NY Law Journal, June 4, 2010
Ask Louis M. Solomon where his fees are coming from these days, and you will get a complicated answer.
Solomon, who joined Cadwalader, Wickersham & Taft earlier this year, counts corporations such as Bristol-Myers Squibb and PepsiCo as part of his book of business. Yet while companies like those still are generally paying his fees, lately the source of funds is not just his clients’ corporate war chests but money they received from investors looking to take stakes in the lawsuits he files for them.
Solomon, 54, is among a handful of corporate litigators handling commercial disputes with outside, third-party litigation funding. Two litigation funds have in the last three years launched initial public offerings, and both are on the lookout for U.S. litigants who would allow them to finance their cases in return for a portion of any settlement or judgment.
Juridica Investments Limited, which launched in 2007, last month reported that through March it had committed almost $123 million to 15 investments in 22 cases, one of which is in New York, according to a spokesman. Burford Capital Ltd., which went public in October, has so far invested $40 million across 10 cases, many of them international arbitrations.
But the practice of allowing outside investors into lawsuits is not without its critics. The U.S. Chamber of Commerce in October called for the prohibition of third-party litigation financing at all levels.
Selvyn Seidel, a former Latham & Watkins partner who is chairman of the investment advisor side of Burford, said the concern is understandable given the relative newness of the investment funds in the United States.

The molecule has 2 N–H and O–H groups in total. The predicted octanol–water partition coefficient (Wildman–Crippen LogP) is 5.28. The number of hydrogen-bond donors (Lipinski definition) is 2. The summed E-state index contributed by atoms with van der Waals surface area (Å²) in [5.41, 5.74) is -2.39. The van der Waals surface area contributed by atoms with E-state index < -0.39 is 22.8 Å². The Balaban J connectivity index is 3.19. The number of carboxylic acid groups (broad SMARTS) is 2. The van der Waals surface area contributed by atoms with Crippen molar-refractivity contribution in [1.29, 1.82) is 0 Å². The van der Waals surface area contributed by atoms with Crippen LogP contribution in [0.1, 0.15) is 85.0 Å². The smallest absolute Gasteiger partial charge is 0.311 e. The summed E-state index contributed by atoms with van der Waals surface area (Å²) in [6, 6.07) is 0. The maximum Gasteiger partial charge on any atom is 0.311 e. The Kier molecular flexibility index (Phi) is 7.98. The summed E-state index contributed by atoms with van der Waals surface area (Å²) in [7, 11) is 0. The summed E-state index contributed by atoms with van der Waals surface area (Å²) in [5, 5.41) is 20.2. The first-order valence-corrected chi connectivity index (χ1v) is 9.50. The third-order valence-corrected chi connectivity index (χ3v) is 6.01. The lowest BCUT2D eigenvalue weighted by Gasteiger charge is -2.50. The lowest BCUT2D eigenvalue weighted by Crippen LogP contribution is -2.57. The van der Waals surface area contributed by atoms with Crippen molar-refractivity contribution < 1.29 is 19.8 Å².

“The industry’s biggest enemy is unawareness,” he said. “And most of the lawyers in the U.S. are unaware of it.”
Third-party litigation funding is a relatively recent phenomenon in the United States, after establishing itself in Australia, then later in the United Kingdom. Until recently, in the United States it tended to focus on consumer disputes like personal injury claims, with advances of $1,750 to $4,500 in exchange for a percentage of the recovery, according to a Juridica-funded report by RAND Corporation released last month.
The newer phenomenon has been the emergence of investors like Juridica and Burford, which finance commercial claims brought by companies against other companies. While not alone in the field — Credit Suisse has a unit that invests in litigation — Juridica and Burford are two of the largest funds dedicated solely to litigation finance. Both are publicly traded on the Alternative Investment Market in the United Kingdom, where investors are likely more familiar with these types of funds.
Burford raised about $130 million in an October IPO and is looking to invest in commercial disputes. It plans to make average investments exceeding $3 million, and expects to have its capital fully committed by October 2011. Seidel declined to provide details on a suit in which Burford has invested.